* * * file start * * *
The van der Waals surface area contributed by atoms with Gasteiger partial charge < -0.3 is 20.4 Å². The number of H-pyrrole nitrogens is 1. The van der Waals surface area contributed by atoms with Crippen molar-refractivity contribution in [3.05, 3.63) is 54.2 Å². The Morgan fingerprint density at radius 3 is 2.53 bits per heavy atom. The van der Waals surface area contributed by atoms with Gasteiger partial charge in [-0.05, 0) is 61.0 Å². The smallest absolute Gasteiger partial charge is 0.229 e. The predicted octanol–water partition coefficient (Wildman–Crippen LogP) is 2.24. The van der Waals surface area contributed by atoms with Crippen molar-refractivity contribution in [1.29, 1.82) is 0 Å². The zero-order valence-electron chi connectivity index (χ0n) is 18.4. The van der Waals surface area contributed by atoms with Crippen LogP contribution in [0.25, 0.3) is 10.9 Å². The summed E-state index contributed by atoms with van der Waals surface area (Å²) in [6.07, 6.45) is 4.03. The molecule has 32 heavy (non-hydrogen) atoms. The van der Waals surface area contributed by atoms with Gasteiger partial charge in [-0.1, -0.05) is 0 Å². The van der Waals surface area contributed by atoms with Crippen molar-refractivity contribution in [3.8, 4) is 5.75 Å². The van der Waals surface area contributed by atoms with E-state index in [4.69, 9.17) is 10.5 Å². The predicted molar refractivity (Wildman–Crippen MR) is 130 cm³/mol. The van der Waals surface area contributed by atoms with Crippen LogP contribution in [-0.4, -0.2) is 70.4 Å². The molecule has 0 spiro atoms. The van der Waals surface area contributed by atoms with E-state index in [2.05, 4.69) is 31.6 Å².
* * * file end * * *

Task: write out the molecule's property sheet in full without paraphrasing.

The van der Waals surface area contributed by atoms with Gasteiger partial charge < -0.3 is 20.4 Å². The number of H-pyrrole nitrogens is 1. The van der Waals surface area contributed by atoms with Crippen molar-refractivity contribution in [3.05, 3.63) is 54.2 Å². The Morgan fingerprint density at radius 3 is 2.53 bits per heavy atom. The van der Waals surface area contributed by atoms with Gasteiger partial charge in [-0.05, 0) is 61.0 Å². The smallest absolute Gasteiger partial charge is 0.229 e. The predicted octanol–water partition coefficient (Wildman–Crippen LogP) is 2.24. The van der Waals surface area contributed by atoms with Crippen molar-refractivity contribution in [1.29, 1.82) is 0 Å². The zero-order valence-electron chi connectivity index (χ0n) is 18.4. The van der Waals surface area contributed by atoms with Crippen LogP contribution in [0.25, 0.3) is 10.9 Å². The summed E-state index contributed by atoms with van der Waals surface area (Å²) in [6.07, 6.45) is 4.03. The molecule has 32 heavy (non-hydrogen) atoms. The van der Waals surface area contributed by atoms with Gasteiger partial charge in [-0.1, -0.05) is 0 Å². The van der Waals surface area contributed by atoms with Crippen molar-refractivity contribution in [3.8, 4) is 5.75 Å². The van der Waals surface area contributed by atoms with E-state index in [4.69, 9.17) is 10.5 Å². The predicted molar refractivity (Wildman–Crippen MR) is 130 cm³/mol. The van der Waals surface area contributed by atoms with Crippen LogP contribution in [-0.4, -0.2) is 70.4 Å². The molecule has 0 spiro atoms. The van der Waals surface area contributed by atoms with E-state index in [2.05, 4.69) is 31.6 Å².